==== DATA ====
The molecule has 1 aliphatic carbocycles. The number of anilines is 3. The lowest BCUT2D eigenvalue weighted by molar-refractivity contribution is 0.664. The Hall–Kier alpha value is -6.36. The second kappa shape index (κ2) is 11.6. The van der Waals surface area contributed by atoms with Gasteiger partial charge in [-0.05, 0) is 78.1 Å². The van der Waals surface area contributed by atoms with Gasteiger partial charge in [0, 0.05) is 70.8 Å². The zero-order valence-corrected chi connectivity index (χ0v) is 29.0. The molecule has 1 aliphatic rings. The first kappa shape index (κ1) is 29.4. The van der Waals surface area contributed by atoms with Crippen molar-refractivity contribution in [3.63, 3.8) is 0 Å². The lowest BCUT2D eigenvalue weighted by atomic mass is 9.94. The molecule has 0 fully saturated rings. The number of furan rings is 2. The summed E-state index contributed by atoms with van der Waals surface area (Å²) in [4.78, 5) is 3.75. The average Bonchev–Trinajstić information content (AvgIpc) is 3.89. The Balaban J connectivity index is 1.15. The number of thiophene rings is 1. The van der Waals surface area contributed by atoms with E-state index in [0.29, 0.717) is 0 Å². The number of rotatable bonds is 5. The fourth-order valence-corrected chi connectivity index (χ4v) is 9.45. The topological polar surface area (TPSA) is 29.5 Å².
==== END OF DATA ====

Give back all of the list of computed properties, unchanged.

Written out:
The molecule has 1 aliphatic carbocycles. The number of anilines is 3. The lowest BCUT2D eigenvalue weighted by molar-refractivity contribution is 0.664. The Hall–Kier alpha value is -6.36. The second kappa shape index (κ2) is 11.6. The van der Waals surface area contributed by atoms with Gasteiger partial charge in [-0.05, 0) is 78.1 Å². The van der Waals surface area contributed by atoms with Gasteiger partial charge in [0, 0.05) is 70.8 Å². The zero-order valence-corrected chi connectivity index (χ0v) is 29.0. The molecule has 1 aliphatic rings. The first kappa shape index (κ1) is 29.4. The van der Waals surface area contributed by atoms with Crippen molar-refractivity contribution in [3.63, 3.8) is 0 Å². The lowest BCUT2D eigenvalue weighted by atomic mass is 9.94. The molecule has 0 fully saturated rings. The number of furan rings is 2. The summed E-state index contributed by atoms with van der Waals surface area (Å²) in [4.78, 5) is 3.75. The average Bonchev–Trinajstić information content (AvgIpc) is 3.89. The Balaban J connectivity index is 1.15. The number of thiophene rings is 1. The van der Waals surface area contributed by atoms with E-state index in [0.29, 0.717) is 0 Å². The number of rotatable bonds is 5. The fourth-order valence-corrected chi connectivity index (χ4v) is 9.45. The topological polar surface area (TPSA) is 29.5 Å².